First stop was the Sabatini Gardens, next to the Palacio Real, where Antony gave us a brief history of the Palace and the Alcazar, which stood on the same spot before it. For someone who has only lived in Madrid a short period of time, his knowledge of the city is very good and both my wife and I learnt something new about the city. From here we travelled over to the Plaza de Oriente before heading down to the Almudena Cathedral.

A typical outing on the Segway will take in Plaza Mayor, Madrid de los Austrias, Barrio de los Letras, Prado Museum, Plaza de España and the Templo de Debod and Paseo de Pintor Roasles – a beautiful part of Madrid that most tourists don’t tend to go to. The routes are well thought out and there are few obstacles – Antony has never had any incident with his Segways.

The price of 60 Euros for around two and a half hours includes a ‘pit stop’ for a drink in Plaza Mayor and was certainly worth every ‘centimo’! Antony even managed to take some pictures of us on the Segways and post them to an online account for viewing when we got home.

For more information, visit the MadSegs site or email Antony.

Food and Wine Tours of Madrid

Tour Update and Notice

As Alun has
mentioned early in my introduction, we hope in the near future to offer guided
tours of some of
Madrid’s culinary treasures. Highlighting
both well-known monuments to food and more importantly, those little known
treasures – we hope to offer a unique perspective on the food scene in
Madrid. To start with, we will be offering
2 formats for you to choose from based on your specific interests:

A Cook’s Tour
For anyone who likes to buy treats to bring
back home, or for those of you who might have a kitchen in the room you are
staying in, this is the tour for you. We will take you to 4 different shops in
Madrid, where you will have the chance to
buy some of the finest food and wine
Spain has to offer.

First, a wine shop
where we will get a chance to taste some wine while learning a little about
where it comes from and how it is made. Second, ever think that Manchego was
all
Spain had to offer as far as cheese? Well, we’ll
prove that theory wrong as we walk up the street to a cathedral of all things
cheese
. Walls lined with every type of fermented milk you can imagine.  Following this, we will move on to a chocolate
shop
whose reliquary holds some of the finest chocolates available to mortals! To round it all off, how about a stop at a Market
where you can have the chance to buy fresh ham, ripe vegetables, myriad fish, not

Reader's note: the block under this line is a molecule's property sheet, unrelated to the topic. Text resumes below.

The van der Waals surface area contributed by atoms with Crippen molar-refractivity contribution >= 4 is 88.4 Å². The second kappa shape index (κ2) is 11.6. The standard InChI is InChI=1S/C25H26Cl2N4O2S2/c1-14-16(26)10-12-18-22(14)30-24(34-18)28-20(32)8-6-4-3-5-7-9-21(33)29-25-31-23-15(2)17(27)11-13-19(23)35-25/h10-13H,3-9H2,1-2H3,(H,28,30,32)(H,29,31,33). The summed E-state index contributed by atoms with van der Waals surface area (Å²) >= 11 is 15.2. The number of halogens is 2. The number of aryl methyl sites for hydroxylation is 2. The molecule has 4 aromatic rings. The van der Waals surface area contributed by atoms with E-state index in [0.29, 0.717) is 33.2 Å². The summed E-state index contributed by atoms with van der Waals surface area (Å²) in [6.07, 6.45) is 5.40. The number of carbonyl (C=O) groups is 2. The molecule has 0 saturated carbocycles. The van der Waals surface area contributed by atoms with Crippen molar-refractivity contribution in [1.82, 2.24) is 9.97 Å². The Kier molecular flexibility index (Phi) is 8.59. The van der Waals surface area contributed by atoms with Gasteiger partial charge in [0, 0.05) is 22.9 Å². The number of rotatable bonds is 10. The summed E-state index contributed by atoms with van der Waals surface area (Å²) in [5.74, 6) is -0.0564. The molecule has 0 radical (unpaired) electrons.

to mention much more.  All in all, this
3 hour tour will show you some of the finer gourmet treats
Madrid has to offer.
Cost: TBA

Tapas, Wine and Fun
Come stroll with us down Madrid’s streets stopping in at a select
few bars to try a variety of the typical flavors of
Spain. During each stop you will have a choice
of wines all of which come accompanied by tapas.  During this time you will learn something of
the history of tapas; have a chance to gather some recipes; and also learn something
about the wine regions that abound in
Spain.
Cost:TBA

While we
are in the process of setting up the dates, times and prices for these tours weI
want to make sure that no one is left out. If you are going to be in town in
the next month or are already here send us a note! We’ll work something out and
make sure that you don’t miss anything during your stay here in
Madrid!

Please
contact us at alunjohn (at) gmail.com with
any questions, or suggestions, that you might have.

Till soon,
Ryan Opaz

City Council of Madrid Offers 37 Guided Tours

Th City Council of Madrid is offering visitors, and citizens, of Madrid 37 guided tours of the City. The tours cover all interests and needs. The tours are set to run from February to June and cost around 3.10 Euros on foot or 6 Euros by bus/car. Here are a selection of them from the website:

  • Madrid’s Barroque Churches
  • Madrid’s Convents
  • Panoramic Views of Madrid on Bike
  • Goya in Madrid
  • Legends of Old Madrid
  • Medieval Madrid
  • Classic Taverns of Madrid

However, all of the above information is in Spanish – I would assume that the tours will also be in Spanish. Should you wish, you can download an English version from the Descubre Madrid site.